Title: The Dragons of Babel
Author: Michael Swanwick
Publishing: Tor Fantasy; Reprint edition (April 28, 2009)
Grade Level: 11+
Awards: 2009 Alex Award
Summary: Will le Fey has a secret, a power within him that he doesn’t understand. As he travels from his home in the countryside to the magical but industrially decadent Babel he encounters politically minded dwarves, elitist elves, time traveling witch women and host of others. Once there he’ll have to grapple with who he was, who he has become and the dragon within.
Comments: Steampunk is a sub-genre of fantasy that blends fantasy with science fiction in that it usually takes place in the late 19th century and veers into “what would happen if” storylines that change history and feature steam powered technology. The Dragons of Babel fits into this sub-genre because it blends the magic of Middle Earth and Camelot with current technologies. If New York were the home of elves, drarves and centaurs and had an industrial revolution and then developed for half a century it would be Babel.
With that being said the novel is layered and the story complicated. This would not be something that reluctant reader would be able to handle nor would it be something that I would recommend to someone who wasn’t extremely interested in Fantasy. The characters are well-developed and there seem to be quite a few very strong women portrayed in the novel, but there are downsides. Sometimes the juxtaposition of modern technology and magic can be unsettlingly odd. There is also an otherness to some of the characters that reeks of subtle racism. Of course they’re not really races they’re ogres or haints (dark ghostlike characters that smoke, gamble, talk jive, wear gold teeth, walk through walls and are literally called “spooks”) but the imagery is again, unsettling.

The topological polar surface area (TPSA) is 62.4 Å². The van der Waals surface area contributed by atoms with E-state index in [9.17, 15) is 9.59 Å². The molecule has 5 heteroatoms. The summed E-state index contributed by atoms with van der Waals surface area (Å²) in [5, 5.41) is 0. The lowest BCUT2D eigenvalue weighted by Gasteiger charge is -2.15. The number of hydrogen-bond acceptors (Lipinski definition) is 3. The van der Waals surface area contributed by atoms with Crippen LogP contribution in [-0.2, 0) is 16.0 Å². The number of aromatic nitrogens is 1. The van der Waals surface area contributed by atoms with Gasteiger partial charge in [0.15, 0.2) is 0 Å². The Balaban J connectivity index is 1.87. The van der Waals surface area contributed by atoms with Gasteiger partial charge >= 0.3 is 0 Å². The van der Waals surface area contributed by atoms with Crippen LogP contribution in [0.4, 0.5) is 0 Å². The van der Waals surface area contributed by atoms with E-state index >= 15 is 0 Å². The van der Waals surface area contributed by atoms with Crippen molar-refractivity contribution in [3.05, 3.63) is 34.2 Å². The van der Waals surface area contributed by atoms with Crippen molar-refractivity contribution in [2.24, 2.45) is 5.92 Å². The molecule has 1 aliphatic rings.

The descriptions are vivid and the language is sophisticated, but there is quite a bit of gratuitous sex that I would recommend school librarians taking a good look at before blindly placing it on the shelves.
Georgia Performance Standards:
ELA9RC1 The student reads a minimum of 25 grade-level appropriate books or book equivalents (approximately 1,000,000 words) per year from a variety of subject disciplines. The student reads both informational and fictional texts in a variety of genres and modes of discourse, including technical texts related to various subject areas.
- Have students discuss the merits of the steampunk genre and how it blends fantasy, science fiction, and history.
- Have students discuss and create their own genre by blending exisiting literary themes. Have each student write a one paragraph description of a novel within this novel and then discuss the plausibility or readablity of each.